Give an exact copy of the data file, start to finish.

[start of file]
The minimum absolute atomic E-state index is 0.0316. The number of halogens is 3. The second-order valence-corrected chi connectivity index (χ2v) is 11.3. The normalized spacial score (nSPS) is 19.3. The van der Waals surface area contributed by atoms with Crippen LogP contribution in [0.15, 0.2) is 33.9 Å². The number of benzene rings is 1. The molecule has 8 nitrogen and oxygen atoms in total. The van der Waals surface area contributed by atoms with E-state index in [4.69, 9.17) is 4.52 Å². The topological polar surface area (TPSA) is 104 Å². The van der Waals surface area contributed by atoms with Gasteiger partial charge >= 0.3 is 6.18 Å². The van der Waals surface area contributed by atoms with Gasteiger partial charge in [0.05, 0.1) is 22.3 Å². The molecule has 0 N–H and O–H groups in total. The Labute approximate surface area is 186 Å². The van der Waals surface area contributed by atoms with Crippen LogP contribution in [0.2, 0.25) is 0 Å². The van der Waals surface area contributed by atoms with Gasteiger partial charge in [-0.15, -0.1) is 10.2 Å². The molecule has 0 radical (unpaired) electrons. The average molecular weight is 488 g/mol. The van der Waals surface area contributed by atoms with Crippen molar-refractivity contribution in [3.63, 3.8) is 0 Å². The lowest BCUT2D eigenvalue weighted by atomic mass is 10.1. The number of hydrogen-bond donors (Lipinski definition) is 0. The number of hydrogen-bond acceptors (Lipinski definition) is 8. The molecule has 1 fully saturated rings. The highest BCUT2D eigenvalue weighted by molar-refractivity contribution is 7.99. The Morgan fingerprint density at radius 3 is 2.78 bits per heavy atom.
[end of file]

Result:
The minimum absolute atomic E-state index is 0.0316. The number of halogens is 3. The second-order valence-corrected chi connectivity index (χ2v) is 11.3. The normalized spacial score (nSPS) is 19.3. The van der Waals surface area contributed by atoms with Crippen LogP contribution in [0.15, 0.2) is 33.9 Å². The number of benzene rings is 1. The molecule has 8 nitrogen and oxygen atoms in total. The van der Waals surface area contributed by atoms with E-state index in [4.69, 9.17) is 4.52 Å². The topological polar surface area (TPSA) is 104 Å². The van der Waals surface area contributed by atoms with Gasteiger partial charge >= 0.3 is 6.18 Å². The van der Waals surface area contributed by atoms with Gasteiger partial charge in [0.05, 0.1) is 22.3 Å². The molecule has 0 N–H and O–H groups in total. The Labute approximate surface area is 186 Å². The van der Waals surface area contributed by atoms with Crippen LogP contribution in [0.2, 0.25) is 0 Å². The van der Waals surface area contributed by atoms with Gasteiger partial charge in [-0.15, -0.1) is 10.2 Å². The molecule has 0 radical (unpaired) electrons. The average molecular weight is 488 g/mol. The van der Waals surface area contributed by atoms with Crippen molar-refractivity contribution in [3.63, 3.8) is 0 Å². The lowest BCUT2D eigenvalue weighted by atomic mass is 10.1. The number of hydrogen-bond donors (Lipinski definition) is 0. The number of hydrogen-bond acceptors (Lipinski definition) is 8. The molecule has 1 fully saturated rings. The highest BCUT2D eigenvalue weighted by molar-refractivity contribution is 7.99. The Morgan fingerprint density at radius 3 is 2.78 bits per heavy atom.